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CITY TRIBUNE

Former student jailed for five years for stalking young woman

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Stalker Igor Lewandowski

A 21-year-old former NUIG student, whom a judge described as “a dangerous young man who continues to pose a risk of serious harm to the public”, has been sentenced to seven years in prison with the final two years suspended for stalking a fellow student and attacking her friend with a hammer.

The conduct of Igor Lewandowski (21), from Monasterevin, Co. Kildare, was also described as ‘sinister’ by the probation service and his expressions of remorse ‘shallow’ by mental health experts.

Lewandowski was a second-year electronic engineering student at NUIG when he became obsessed with 20-year-old Eve McDowell, and began stalking and harassing her incessantly over a 17-day period in May of last year.

He drastically changed his appearance – by shaving off his hair, eyebrows and beard – when her friends pointed out to him during one stalking episode that he was easily recognisable.

He was arrested shortly after breaking into her apartment and assaulting her flatmate with a hammer very early on the morning of May 27 last and remained in custody since.

Lewandowski pleaded guilty last November before Galway Circuit Criminal Court to harassing Ms McDowell at her student accommodation at Dun na Coiribe, Headford Road, and also at various other locations around the city on dates between May 10 and May 27, 2019.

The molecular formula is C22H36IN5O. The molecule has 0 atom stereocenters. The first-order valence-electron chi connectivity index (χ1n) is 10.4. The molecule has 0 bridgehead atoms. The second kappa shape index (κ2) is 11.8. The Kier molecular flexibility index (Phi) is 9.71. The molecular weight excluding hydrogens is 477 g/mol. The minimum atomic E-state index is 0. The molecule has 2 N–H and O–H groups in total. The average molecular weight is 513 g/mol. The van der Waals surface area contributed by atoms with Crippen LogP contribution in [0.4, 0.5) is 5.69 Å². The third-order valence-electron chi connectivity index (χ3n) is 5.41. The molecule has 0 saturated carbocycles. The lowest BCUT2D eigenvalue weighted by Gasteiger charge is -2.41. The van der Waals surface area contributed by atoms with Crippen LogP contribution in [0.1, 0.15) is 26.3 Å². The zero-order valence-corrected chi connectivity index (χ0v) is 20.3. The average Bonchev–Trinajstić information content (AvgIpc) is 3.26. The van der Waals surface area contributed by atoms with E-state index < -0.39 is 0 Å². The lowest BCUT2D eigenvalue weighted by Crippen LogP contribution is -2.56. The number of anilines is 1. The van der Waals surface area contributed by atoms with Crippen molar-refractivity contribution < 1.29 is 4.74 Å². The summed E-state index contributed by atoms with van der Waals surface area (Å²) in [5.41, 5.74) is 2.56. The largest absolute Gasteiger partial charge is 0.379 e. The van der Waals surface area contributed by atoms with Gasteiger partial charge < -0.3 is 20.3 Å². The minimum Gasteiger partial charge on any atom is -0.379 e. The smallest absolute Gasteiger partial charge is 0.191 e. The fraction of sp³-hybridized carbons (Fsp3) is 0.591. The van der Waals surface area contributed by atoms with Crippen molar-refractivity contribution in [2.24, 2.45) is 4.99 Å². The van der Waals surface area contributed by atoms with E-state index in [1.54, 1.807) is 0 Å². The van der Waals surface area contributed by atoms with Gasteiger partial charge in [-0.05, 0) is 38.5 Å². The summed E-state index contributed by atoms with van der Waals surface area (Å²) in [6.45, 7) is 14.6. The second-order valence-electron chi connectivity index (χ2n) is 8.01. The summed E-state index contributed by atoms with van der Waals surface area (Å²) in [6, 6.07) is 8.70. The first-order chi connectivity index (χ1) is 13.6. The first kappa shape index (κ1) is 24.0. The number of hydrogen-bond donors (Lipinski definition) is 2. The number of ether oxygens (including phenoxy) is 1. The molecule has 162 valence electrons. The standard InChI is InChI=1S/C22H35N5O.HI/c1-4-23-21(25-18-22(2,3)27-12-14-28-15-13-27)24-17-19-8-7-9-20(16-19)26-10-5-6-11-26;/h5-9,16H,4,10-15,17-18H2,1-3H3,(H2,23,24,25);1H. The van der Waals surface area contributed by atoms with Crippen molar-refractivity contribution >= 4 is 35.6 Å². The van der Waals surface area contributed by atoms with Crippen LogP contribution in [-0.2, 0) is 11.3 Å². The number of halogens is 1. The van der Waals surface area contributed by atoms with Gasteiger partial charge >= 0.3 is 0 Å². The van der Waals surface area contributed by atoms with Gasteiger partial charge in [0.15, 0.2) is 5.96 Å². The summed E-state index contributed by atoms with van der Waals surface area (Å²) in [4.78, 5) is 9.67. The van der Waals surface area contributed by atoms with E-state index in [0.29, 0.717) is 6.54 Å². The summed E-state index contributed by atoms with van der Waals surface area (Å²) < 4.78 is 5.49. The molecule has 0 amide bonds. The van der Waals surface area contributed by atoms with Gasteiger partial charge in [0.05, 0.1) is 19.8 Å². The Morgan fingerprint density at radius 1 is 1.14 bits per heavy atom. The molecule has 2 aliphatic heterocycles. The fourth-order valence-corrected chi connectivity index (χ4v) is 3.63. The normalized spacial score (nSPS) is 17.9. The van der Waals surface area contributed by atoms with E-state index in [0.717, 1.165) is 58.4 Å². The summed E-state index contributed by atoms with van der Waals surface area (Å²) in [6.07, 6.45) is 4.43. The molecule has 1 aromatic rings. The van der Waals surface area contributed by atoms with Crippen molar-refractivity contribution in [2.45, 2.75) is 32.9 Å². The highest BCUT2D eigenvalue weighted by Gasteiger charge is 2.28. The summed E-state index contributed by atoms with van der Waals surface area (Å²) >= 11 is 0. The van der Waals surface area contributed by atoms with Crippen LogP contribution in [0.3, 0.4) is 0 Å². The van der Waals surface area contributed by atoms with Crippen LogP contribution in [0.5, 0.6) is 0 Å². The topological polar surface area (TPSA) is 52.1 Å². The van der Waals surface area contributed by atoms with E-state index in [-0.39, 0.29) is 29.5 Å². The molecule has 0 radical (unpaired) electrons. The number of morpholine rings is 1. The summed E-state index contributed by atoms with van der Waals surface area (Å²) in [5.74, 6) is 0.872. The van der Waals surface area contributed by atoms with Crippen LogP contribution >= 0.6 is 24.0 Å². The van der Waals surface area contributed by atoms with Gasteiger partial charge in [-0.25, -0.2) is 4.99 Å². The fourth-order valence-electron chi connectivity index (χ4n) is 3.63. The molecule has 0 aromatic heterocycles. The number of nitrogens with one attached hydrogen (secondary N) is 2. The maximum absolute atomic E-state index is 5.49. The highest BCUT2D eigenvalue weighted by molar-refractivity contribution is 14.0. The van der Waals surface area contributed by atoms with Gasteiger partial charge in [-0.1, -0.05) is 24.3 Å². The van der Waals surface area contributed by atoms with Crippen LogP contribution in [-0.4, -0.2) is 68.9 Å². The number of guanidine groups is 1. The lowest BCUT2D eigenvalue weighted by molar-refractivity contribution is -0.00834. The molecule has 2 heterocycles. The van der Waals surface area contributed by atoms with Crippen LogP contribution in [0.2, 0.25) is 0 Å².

He also pleaded guilty to a charge of aggravated burglary by breaking into her apartment at Dun na Coiribe on May 27 last year, while having a claw hammer with him which he used to assault her flatmate Alison Buicke, causing her harm.

The accused, who moved from Poland to Monasterevin with his family ten years ago, was refused bail on six occasions since his incarceration last year.

His sentence hearing took place last week at Galway Circuit Criminal Court.

The initial hearing last November heard evidence from Det Bernard McLoughlin that the accused met Ms McDowell in a group setting through mutual friends. He began to follow her to and from NUIG to where she lived between May 10 and 27 last year.

He followed her to her place of part-time work in a clothing shop in the city centre at weekends and evenings and even stalked her when she met friends for lunch or went out at night.

Ms McDowell and her friends did not take his stalking behaviour seriously at first but she became alarmed and immediately contacted Gardaí when Lewandowski rang her doorbell early one morning and she could see as he pressed his face to the glass that he had shaved off his hair, eyebrows and beard.

Gardaí cautioned him to stay away from her but a few days later he returned to her flat at 6.30am, climbed onto her balcony using a scaffolding pole from a nearby building site and entered the apartment through an open door.

He was carrying a claw hammer and used it to attack her flatmate, Alison Buicke, as she slept on a couch in the sitting room, hitting her on the head and arms. She fended off the blows with her duvet and raised the alarm.

Lewandowski fled, jumping from the balcony onto a shrubbery below.

Gardai later found a sharp knife, an empty Viagra packet and a scaffolding pole at that location. Forensic examination failed to link him to the items and he denied all knowledge of them.

Lewandowski sprained his ankle in the jump and was found crawling along a busy road half a kilometre away by Gardaí a short time later.

He was arrested and only admitted both offences during a third interview.